News Brief

Gauteng Government to Regulate Uber Industry

After multiple violent events between traditional metered taxi and Uber drivers, an intervention is finally underway.

After multiple violent events between traditional metered taxi and Uber drivers in South Africa, especially in the Gauteng province, the provincial government is finally planning an intervention.

IOL reports that Hendrick Ndou, Gauteng Metered Taxi Council general secretary, called for the government to make sure all Uber operators are registered with the Department of Roads and Transport, just like it happens with metered taxis.

“We are not against competition; all we want are equal opportunities. Let people use the service they want to. But let us all be subjected to the same licensing requirements and regulations,” Ndou was quoted as saying by IOL. “If metered taxis are to be restricted to certain areas, then so too should Uber be, unless it is a drop-off or pre-arranged trip.”

Gauteng Premier David Makhura said this was underway. “The metered taxi service is regulated by section 66 of the National Land Transport Act 2009. The legislation is being amended to accommodate e-hailing services to legally allow for the registration of technology-based public transport operations,” he said.

Read the full story in the IOL website.

 

Popular
Image supplied by Candice Chirwa.

In Conversation with Candice Chirwa: 'Menstruation is More than Just Bleeding for Seven Days.'

South African activist Candice Chirwa, the 'Minister of Menstruation', speaks to us about what a period-positive world looks like, the challenges menstruators face even in 2020 and her important advocacy work with QRATE.

It's 2020, and naturally, tremendous advancements have been made across various spheres of society. From the prospect of self-driving cars and drones delivering medicines to rural areas to comparatively progressive politics and historic "firsts" for many disenfranchised groups, we've certainly come a long way. However, in the midst of all that progress, there is still one issue which continues to lag behind considerably and consistently, particularly in less developed countries: menstruation.

Candice Chirwa is a young Black woman on a mission to fiercely change the disempowering narratives and taboos that still shroud the issue of menstruation. The 24-year-old South African activist, who is endearingly known as the "Minister of Menstruation" on social media, wants young girls and women to not only accept but embrace their bodies fully in a society that insists on speaking in hushed tones about a perfectly normal biological process. Both Chirwa's research and advocacy work with the UN and her award-winning NGO, QRATE, has focused on dispelling common myths about menstruating, removing the shame and stigma around it and giving menstruators the knowledge and tools they need to navigate their world through impactful workshops.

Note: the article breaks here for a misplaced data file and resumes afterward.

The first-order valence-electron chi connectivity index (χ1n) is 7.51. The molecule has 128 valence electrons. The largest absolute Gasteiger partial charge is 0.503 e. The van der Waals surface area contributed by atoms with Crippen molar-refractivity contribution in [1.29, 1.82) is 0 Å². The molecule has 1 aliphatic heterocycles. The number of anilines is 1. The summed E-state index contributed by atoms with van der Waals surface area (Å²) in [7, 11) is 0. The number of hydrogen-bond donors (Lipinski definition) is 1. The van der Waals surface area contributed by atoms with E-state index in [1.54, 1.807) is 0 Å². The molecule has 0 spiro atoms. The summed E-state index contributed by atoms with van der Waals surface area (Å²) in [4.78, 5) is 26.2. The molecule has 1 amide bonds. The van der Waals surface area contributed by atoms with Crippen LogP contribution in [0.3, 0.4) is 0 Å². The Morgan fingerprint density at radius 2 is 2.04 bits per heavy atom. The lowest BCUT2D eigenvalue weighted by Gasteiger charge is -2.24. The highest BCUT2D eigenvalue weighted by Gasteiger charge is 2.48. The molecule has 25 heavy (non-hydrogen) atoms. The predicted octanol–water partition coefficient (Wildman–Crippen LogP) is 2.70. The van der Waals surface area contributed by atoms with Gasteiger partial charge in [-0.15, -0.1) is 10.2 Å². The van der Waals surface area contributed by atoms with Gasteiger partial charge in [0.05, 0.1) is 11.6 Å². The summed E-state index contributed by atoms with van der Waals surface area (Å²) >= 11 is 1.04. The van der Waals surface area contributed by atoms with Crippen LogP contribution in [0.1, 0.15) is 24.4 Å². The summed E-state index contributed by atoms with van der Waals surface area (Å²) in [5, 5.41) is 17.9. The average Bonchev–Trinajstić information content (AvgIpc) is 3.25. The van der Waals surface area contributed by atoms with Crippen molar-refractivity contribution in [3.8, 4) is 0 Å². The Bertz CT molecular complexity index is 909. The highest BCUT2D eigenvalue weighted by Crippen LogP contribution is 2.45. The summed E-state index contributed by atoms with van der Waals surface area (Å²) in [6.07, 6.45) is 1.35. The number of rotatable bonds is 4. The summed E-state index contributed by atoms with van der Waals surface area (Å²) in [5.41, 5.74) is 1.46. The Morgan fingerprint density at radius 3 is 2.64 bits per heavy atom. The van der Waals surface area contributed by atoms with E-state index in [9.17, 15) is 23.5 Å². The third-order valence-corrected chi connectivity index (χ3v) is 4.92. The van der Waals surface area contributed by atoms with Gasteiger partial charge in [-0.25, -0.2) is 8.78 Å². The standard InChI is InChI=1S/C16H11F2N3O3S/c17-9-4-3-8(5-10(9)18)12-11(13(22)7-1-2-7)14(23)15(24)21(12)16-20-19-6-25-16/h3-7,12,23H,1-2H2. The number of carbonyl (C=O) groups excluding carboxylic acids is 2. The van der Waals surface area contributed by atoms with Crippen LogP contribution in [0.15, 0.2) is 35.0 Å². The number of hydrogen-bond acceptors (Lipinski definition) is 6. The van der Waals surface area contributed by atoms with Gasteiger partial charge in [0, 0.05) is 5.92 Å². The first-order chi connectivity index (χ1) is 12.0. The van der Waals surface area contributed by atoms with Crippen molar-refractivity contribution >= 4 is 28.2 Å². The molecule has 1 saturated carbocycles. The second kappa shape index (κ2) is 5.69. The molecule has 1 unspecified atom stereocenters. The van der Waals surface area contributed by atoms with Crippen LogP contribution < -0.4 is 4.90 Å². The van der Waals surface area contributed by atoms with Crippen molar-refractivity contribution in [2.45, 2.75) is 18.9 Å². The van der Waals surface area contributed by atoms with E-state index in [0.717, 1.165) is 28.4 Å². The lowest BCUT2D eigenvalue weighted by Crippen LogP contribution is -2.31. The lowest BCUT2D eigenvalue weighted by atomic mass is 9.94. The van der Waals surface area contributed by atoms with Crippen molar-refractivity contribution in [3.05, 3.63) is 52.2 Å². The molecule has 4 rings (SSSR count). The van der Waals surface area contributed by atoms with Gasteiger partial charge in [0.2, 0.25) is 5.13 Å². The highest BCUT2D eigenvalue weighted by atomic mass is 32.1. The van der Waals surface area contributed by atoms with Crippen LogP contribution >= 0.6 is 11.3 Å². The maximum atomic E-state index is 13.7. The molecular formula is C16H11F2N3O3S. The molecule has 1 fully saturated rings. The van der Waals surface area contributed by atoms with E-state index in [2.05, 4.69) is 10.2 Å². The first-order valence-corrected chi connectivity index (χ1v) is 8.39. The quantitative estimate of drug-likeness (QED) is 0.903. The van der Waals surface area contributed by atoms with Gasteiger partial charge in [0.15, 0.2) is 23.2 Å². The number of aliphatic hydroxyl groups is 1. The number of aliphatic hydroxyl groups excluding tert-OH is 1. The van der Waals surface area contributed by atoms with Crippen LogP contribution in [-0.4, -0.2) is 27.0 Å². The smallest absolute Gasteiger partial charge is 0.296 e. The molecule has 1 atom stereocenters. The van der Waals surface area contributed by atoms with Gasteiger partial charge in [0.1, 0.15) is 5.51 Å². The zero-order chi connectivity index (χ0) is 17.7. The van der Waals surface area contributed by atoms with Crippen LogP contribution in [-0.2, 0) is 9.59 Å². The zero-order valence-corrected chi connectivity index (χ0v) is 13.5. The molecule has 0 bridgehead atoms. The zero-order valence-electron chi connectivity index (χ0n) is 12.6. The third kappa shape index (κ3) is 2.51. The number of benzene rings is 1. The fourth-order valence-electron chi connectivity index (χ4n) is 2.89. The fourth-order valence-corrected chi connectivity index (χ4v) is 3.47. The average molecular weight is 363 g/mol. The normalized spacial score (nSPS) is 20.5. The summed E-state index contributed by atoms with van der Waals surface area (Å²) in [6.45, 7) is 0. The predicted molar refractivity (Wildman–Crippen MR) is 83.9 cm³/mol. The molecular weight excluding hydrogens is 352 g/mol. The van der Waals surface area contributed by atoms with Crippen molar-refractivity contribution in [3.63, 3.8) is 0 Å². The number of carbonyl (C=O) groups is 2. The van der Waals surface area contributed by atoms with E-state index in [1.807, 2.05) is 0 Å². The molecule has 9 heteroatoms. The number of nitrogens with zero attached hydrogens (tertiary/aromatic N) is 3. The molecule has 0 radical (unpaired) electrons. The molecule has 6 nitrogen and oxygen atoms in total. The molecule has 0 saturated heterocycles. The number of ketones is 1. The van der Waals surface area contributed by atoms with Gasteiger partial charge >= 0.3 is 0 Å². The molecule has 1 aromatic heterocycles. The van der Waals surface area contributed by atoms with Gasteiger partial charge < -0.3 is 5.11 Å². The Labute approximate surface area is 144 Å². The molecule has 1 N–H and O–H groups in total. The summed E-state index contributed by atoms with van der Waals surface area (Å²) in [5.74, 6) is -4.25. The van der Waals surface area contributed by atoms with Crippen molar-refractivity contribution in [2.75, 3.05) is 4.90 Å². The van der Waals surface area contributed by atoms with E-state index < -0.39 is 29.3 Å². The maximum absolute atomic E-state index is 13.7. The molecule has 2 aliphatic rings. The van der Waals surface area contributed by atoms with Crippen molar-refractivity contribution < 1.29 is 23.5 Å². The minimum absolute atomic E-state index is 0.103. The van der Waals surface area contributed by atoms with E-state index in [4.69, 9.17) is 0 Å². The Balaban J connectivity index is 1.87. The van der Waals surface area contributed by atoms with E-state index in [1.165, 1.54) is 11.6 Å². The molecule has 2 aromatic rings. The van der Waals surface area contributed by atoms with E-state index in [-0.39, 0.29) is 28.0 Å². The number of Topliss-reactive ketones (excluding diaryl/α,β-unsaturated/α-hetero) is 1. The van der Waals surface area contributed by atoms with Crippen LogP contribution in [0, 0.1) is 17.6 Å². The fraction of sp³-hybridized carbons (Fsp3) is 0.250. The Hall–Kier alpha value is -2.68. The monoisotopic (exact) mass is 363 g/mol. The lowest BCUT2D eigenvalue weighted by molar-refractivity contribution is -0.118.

And when Chirwa isn't collaborating with Lil-Lets, one of the biggest sanitary product brands on the continent, or co-authoring a bad-ass book titled Perils of Patriarchy, she's dominating the TEDx stage and making sure that her audience, no matter how diverse or varied, leaves the room feeling comfortable and courageous enough to boldly shout the word "vagina".

We caught up with Chirwa to discuss what initially compelled her to become a "period-positive" activist, her continued advocacy work with QRATE and what kind of world she imagines for menstruators.

This interview has been edited for length and clarity.

Keep reading... Show less

get okayafrica in your inbox

popular.

The Nigerian Army Has Denied Opening of Deadly Fire on #EndSARS Protesters

Despite considerable footage depicting #EndSARS protesters at Lekki Toll Gate having been shot at by security forces, the Nigerian military has denied that they were responsible.